The expenses story was a victory for journlaism and investigation, but not for our big institutions of news. The Telegraph didn’t stick its kneck out when the hard work needed doing, they just took a cheque book out when the glory needed getting.

    Credit for the campaigning and the journalism ought to go to Heather Brooke and the people she shared the risk with.

  • Andrew Bell

    This exactly why we need you Alastair, GB’s lot are useless. Come on AC, any chance??

  • morph366

    You say
    But that doesn’t fit the agenda. The agenda is expenses, bad for Labour, bad for Brown, bad for politics, let’s tear it all up and start again, and let’s pump up only the stories that fit that agenda,
    You sound like the Clinton’s whining about the right wing out to get them in the early 90’s. Maybe it’s on the agenda because people have had enough of Brown and Labour.
    Not that I give a hoot about Cameron’s lot either.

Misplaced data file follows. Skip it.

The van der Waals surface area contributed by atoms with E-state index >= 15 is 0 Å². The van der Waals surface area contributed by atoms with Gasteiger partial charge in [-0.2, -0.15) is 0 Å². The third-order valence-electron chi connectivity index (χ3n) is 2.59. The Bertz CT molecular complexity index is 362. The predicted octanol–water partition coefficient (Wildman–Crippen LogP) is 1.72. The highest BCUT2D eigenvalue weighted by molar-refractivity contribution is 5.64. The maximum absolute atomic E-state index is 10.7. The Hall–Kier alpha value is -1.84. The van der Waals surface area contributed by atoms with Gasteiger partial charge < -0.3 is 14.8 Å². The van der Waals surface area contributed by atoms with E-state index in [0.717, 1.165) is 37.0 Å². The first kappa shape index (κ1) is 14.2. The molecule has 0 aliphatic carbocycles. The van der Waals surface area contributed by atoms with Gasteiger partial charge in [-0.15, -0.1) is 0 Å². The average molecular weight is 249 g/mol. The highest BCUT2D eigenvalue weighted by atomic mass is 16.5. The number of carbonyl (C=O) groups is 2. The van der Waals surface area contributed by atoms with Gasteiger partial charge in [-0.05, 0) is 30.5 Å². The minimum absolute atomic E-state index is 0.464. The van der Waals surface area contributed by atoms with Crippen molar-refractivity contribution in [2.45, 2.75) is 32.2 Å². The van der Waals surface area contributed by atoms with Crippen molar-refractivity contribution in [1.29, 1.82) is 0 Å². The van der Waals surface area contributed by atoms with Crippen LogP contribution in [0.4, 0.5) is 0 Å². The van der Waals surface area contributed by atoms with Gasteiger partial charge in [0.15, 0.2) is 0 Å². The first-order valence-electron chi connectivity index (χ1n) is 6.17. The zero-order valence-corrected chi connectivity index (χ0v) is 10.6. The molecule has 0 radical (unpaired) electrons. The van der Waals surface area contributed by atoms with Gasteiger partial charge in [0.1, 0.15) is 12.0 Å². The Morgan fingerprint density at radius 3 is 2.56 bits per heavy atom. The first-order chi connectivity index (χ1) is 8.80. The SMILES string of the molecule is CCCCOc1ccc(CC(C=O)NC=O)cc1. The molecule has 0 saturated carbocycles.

By the way who do you think is going to win Britain’s Got Talent?

  • Jason

    Now you see Alistair I’ve seen the exact opposite to what you’re suggesting. From papers which have slavishly devoted themselves to not questioning ID cards, ignoring police abuses against protest, buying the line about how free trade and high house prices will save us all, we’re now experiencing a realisation that that entire edifice was a fabrication. The last straw was the expenses scandal and it’s now the focus of just how discredited most (clearly not all) of the political class is. Gordo wasn’t responsible for the economic crisis? Yes he was. He wasn’t responsible for the expenses scandal? Yes he was. He hasn’t been responsible for the drive to illiberal politics of control? Yes he has. And his disinterest in fixing these things is underscored by his refusal to sack disreputable cabinet colleagues like Hazel Blears. That is a story which should very much be continued with and pursued to whatever the end point is.